Jason Carbaugh, Ph.D., Lecturer of Biology
Jason Carbaugh is an entomologist who recently moved to Maryland from Nebraska where he was teaching at a liberal arts college. He has taught at several different colleges and universities for over ten years, including teaching courses in environmental science, ecology, evolution, entomology, parasitology, and microbiology. He obtained a Ph.D. in Entomology from Texas A&M University studying the behavior and ecology of the red imported fire ant. Dr. Carbaugh’s general research interests include studying the biology of invasive species, developing techniques to assess biodiversity and habitats, and the effects of urbanization on insects and other invertebrates. During his free time, Dr. Carbaugh enjoys hiking and exploring different natural habitats. He also enjoys traveling, and has explored different parts of the U.S., and the Philippines to observe the different animals and to explore the natural scenery there.
At Loyola University Maryland, Dr. Carbaugh will be teaching environmental biology, introductory biology courses, and other courses of interest. Overall, he enjoys teaching students about the diversity of animals and how scientific research is performed, along with discussing environmental issues.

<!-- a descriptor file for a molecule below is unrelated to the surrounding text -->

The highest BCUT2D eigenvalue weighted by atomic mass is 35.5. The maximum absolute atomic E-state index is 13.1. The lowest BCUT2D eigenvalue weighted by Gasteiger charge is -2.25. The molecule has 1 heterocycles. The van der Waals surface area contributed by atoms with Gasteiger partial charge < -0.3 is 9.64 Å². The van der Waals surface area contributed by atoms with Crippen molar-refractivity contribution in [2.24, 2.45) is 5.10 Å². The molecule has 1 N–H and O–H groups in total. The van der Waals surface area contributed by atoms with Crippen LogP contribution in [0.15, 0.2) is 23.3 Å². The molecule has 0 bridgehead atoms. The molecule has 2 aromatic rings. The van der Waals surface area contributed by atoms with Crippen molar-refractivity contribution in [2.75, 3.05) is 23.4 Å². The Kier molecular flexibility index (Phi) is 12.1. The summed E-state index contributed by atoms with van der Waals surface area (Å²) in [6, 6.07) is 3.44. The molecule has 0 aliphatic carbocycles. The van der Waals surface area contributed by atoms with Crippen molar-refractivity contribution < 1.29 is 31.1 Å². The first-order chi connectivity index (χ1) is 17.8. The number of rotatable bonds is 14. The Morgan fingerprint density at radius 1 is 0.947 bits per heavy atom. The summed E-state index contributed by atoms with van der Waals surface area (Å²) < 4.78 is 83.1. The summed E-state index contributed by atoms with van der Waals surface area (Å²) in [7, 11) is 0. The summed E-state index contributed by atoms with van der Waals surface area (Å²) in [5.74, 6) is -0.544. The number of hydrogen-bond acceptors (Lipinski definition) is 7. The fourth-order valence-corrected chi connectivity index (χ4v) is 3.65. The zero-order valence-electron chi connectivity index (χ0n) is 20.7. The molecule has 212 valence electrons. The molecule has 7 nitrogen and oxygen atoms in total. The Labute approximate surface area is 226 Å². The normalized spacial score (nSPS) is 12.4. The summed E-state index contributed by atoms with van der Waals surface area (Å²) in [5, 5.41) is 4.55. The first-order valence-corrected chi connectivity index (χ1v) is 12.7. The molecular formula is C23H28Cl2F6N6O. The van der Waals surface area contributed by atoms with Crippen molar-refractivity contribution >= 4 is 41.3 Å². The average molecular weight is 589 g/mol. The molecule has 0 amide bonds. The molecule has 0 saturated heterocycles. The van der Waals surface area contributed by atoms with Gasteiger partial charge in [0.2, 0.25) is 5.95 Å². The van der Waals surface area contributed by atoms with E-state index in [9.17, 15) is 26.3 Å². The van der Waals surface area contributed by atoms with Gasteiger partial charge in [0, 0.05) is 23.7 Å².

Jonathan Fried, M.S.F.S., Director of Program Operations, Forensic Pattern Analysis
Jon Fried joined the Loyola family in April as the Director of Program Operations for the new MS in Forensic Pattern Analysis Program, which welcomes its first group of students this month! Jon earned his BS in Computer Information systems from Sacred Heart University, and his MS in Forensic Science from the University of New Haven. He has spent the past 20 years working in law enforcement and forensics, initially as a Police Officer, then a Crime Scene Analyst, a Firearms and Toolmarks Examiner, and a Training and Development Specialist for agencies in the states of Connecticut and Nevada, as well as the District of Columbia. One of Jon’s most rewarding experiences was serving as a technical advisor and mentor for high school and college students in the nation’s first Law Enforcement Explorers - Crime Scene Investigation Post, while working for the Las Vegas Metropolitan Police Department. He’s excited to be a part of this unique and challenging program and is looking forward to mentoring the newest generation of forensic science professionals.